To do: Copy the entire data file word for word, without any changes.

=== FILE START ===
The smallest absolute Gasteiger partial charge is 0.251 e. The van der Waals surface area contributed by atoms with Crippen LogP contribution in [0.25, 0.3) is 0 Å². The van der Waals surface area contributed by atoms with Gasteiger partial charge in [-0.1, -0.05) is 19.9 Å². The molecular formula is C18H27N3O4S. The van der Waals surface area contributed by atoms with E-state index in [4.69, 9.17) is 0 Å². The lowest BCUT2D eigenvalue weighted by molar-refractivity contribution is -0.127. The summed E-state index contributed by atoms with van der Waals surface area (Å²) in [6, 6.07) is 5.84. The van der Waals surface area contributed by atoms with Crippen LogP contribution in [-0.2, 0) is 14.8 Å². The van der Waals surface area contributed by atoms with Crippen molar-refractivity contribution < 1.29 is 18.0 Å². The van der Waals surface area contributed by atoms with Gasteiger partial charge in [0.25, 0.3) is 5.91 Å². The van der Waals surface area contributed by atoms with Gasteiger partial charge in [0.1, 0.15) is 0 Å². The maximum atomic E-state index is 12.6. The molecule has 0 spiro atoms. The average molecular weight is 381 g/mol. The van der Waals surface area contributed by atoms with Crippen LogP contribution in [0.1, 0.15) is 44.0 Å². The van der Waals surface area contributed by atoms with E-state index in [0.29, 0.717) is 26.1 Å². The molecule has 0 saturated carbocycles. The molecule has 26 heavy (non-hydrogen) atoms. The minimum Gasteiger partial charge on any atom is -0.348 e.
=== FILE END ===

The smallest absolute Gasteiger partial charge is 0.251 e. The van der Waals surface area contributed by atoms with Crippen LogP contribution in [0.25, 0.3) is 0 Å². The van der Waals surface area contributed by atoms with Gasteiger partial charge in [-0.1, -0.05) is 19.9 Å². The molecular formula is C18H27N3O4S. The van der Waals surface area contributed by atoms with E-state index in [4.69, 9.17) is 0 Å². The lowest BCUT2D eigenvalue weighted by molar-refractivity contribution is -0.127. The summed E-state index contributed by atoms with van der Waals surface area (Å²) in [6, 6.07) is 5.84. The van der Waals surface area contributed by atoms with Crippen LogP contribution in [-0.2, 0) is 14.8 Å². The van der Waals surface area contributed by atoms with Crippen molar-refractivity contribution < 1.29 is 18.0 Å². The van der Waals surface area contributed by atoms with Gasteiger partial charge in [0.25, 0.3) is 5.91 Å². The van der Waals surface area contributed by atoms with Gasteiger partial charge in [0.1, 0.15) is 0 Å². The maximum atomic E-state index is 12.6. The molecule has 0 spiro atoms. The average molecular weight is 381 g/mol. The van der Waals surface area contributed by atoms with Crippen LogP contribution in [0.1, 0.15) is 44.0 Å². The van der Waals surface area contributed by atoms with E-state index in [0.29, 0.717) is 26.1 Å². The molecule has 0 saturated carbocycles. The molecule has 26 heavy (non-hydrogen) atoms. The minimum Gasteiger partial charge on any atom is -0.348 e.